Optimistic statements regarding the illusion of remedial capacity and political are now especially dangerous in obscuring the reality which few dare to articulate. Whilst doom-mongering is itself unproductive, hope-mongering is dangerous in its own right (Varieties of hope-mongering, 2008; Doom-mongering and hope-mongering, 2015). The following mind maps are exercises in encompassing dimensions which are typically ignored, if not deliberately so.
|Exploratory mind maps interrelating controversial systemic preoccupations|
|Systemic relationships framing "Refugees per Kiloton"||Relating hope-mongering/doom-mongering to known/unknowns|
|From Refugees Per Kiloton (RPK) as a missing indicator? (2016)||From International Community as God or Sorcerer's Apprentice? (2015)|
The dimensions of these systemic maps arguably frame the space from which so-called Black Swan surprises emerge, as argued by Nassim Nicholas Taleb (The Black Swan: the impact of the highly improbable, 2007). The fourfold distinctions relating known and unknown were widely (and controversially) publicized by Donald Rumsfeld as US Secretary of Defense in 2002. The pattern of categories has become important to risk assessment. As being that which we intentionally refuse to acknowledge that we know, the unknown known has been emphasized by psychoanalytic philosopher Slavoj Zizek (Living in the End Times, 2010). Implications of that fourfold pattern are discussed separately (Requisite confusion to engender an elusive functional literacy? 2013). The implications of such a pattern can be further explored in terms of "real versus imaginary" in the case of the problematique, resolutique, "imaginatique" and "irresolutique" (Imagining the Real Challenge and Realizing the Imaginal Pathway of Sustainable Transformation, 2007).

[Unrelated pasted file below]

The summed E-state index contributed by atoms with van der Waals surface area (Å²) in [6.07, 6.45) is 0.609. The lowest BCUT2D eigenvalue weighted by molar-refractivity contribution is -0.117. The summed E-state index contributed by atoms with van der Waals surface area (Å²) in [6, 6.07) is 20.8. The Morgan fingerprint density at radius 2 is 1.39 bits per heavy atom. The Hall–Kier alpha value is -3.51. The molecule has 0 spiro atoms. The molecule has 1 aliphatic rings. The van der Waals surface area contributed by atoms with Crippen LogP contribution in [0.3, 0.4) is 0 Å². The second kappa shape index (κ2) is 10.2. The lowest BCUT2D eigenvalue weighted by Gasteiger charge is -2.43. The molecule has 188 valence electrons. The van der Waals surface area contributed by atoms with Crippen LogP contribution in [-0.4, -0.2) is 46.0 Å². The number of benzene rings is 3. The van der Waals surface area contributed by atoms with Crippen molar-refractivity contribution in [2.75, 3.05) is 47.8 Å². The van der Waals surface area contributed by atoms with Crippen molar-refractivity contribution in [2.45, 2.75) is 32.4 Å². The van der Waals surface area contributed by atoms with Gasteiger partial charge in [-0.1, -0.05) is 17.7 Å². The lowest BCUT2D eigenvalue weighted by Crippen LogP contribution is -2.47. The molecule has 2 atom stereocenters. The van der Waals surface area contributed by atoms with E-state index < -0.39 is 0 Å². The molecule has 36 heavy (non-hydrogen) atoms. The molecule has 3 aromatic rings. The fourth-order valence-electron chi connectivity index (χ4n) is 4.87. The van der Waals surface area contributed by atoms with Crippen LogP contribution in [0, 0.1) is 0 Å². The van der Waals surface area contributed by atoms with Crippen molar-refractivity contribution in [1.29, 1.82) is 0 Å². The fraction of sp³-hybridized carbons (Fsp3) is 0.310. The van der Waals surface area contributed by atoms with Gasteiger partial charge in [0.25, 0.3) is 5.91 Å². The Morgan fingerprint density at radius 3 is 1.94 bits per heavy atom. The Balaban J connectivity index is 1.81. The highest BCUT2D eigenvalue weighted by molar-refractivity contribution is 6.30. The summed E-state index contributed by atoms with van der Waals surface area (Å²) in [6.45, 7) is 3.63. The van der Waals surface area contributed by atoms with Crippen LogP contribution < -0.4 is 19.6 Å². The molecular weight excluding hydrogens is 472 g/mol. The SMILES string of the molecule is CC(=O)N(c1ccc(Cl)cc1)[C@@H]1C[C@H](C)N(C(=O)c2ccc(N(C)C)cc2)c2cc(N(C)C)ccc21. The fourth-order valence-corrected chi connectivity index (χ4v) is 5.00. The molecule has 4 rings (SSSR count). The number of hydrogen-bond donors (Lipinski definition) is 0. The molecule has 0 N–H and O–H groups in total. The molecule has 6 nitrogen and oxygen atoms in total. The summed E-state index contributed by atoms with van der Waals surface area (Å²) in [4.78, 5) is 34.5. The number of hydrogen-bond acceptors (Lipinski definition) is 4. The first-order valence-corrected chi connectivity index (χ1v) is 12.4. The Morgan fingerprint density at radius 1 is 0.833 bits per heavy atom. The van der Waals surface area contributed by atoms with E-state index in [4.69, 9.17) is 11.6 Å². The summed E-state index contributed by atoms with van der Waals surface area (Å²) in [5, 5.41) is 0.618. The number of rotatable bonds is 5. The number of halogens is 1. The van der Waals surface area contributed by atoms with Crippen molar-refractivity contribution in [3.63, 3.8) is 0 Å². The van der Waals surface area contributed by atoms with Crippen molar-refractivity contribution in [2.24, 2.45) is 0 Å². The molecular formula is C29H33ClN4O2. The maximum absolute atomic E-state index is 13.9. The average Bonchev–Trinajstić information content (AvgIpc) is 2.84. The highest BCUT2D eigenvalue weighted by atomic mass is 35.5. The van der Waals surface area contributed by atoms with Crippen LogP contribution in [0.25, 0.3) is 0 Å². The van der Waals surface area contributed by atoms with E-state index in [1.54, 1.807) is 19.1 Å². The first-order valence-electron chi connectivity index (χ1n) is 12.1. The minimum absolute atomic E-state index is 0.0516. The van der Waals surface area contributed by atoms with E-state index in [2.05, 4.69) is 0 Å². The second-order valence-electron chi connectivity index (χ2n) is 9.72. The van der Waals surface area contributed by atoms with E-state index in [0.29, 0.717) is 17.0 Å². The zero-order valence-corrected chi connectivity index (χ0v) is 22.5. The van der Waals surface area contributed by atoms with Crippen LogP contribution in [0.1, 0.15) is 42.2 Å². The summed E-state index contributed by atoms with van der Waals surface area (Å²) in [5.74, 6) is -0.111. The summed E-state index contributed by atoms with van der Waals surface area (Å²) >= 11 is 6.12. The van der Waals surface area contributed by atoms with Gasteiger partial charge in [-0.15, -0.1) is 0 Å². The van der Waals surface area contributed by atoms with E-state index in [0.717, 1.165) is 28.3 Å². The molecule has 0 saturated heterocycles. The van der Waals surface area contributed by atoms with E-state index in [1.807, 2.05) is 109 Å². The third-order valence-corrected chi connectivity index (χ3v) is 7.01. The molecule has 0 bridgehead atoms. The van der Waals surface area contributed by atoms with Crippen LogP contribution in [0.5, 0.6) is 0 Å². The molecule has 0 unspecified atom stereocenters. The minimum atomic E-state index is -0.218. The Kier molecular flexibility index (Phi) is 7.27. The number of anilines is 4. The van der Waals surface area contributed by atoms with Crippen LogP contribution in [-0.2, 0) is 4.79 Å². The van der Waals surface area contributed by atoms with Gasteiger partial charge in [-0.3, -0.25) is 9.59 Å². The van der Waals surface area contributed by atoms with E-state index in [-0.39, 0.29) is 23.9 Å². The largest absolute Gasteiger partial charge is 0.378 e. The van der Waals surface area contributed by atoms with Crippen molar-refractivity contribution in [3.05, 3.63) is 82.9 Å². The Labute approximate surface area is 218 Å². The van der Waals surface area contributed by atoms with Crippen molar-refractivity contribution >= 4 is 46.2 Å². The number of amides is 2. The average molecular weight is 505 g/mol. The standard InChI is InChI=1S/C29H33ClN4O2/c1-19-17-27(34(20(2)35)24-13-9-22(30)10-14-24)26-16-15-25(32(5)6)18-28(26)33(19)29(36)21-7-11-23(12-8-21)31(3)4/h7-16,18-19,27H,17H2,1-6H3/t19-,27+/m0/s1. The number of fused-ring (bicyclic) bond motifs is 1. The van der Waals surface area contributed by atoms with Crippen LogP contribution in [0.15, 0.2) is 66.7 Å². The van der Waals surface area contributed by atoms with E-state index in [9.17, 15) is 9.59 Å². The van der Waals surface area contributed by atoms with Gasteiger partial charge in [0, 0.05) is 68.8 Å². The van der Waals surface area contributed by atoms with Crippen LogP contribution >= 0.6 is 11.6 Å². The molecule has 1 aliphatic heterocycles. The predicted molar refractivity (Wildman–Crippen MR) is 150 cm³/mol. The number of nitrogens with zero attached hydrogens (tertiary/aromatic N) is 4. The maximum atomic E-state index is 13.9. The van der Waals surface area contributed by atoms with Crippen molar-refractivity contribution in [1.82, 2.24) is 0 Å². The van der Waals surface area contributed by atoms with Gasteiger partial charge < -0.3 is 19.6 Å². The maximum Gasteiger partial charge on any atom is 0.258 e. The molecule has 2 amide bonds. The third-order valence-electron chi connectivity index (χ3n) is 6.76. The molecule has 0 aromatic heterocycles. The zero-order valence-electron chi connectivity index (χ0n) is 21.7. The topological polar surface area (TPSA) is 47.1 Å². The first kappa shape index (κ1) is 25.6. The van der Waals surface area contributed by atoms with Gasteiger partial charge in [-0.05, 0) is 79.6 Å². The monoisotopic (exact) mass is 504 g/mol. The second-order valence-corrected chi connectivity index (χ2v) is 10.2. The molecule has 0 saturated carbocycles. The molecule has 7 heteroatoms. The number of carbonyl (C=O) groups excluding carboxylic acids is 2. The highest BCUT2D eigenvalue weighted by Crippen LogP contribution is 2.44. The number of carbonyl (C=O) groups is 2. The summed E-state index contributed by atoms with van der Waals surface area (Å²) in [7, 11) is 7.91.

Such representations could be enhanced by integrating current challenges with regard to information itself (Varieties of Fake News and Misrepresentation, 2019; Vital Collective Learning from Biased Media Coverage: acquiring vigilance to deceptive strategies used in mugging the world, 2014). Such mapping can be envisaged from another perspective (Map of Systemic Interdependencies None Dares Name: 12-fold challenge of global life and death, 2011).
Use of mind maps of that kind can be extended to encompass the notion of collapse, as presented separately in 2D and 3D (Mind Map of Global Civilizational Collapse: why nothing is happening in response to global challenges, 2011; Convergence of 30 Disabling Global Trends: mapping the social climate change engendering a perfect storm, 2012). Complementary approaches may be taken in the quest for "enabling maps" (Framing Cognitive Space for Higher Order Coherence, 2019; Time for Provocative Mnemonic Aids to Systemic Connectivity? 2019). The latter notably addresses the challenge of reframing "hope-mongering versus doom-mongering" as one of reconciling the "headless hearts" and the "heartless heads" -- recognized as another pattern underminging effective insight, most obviously with respect to migration.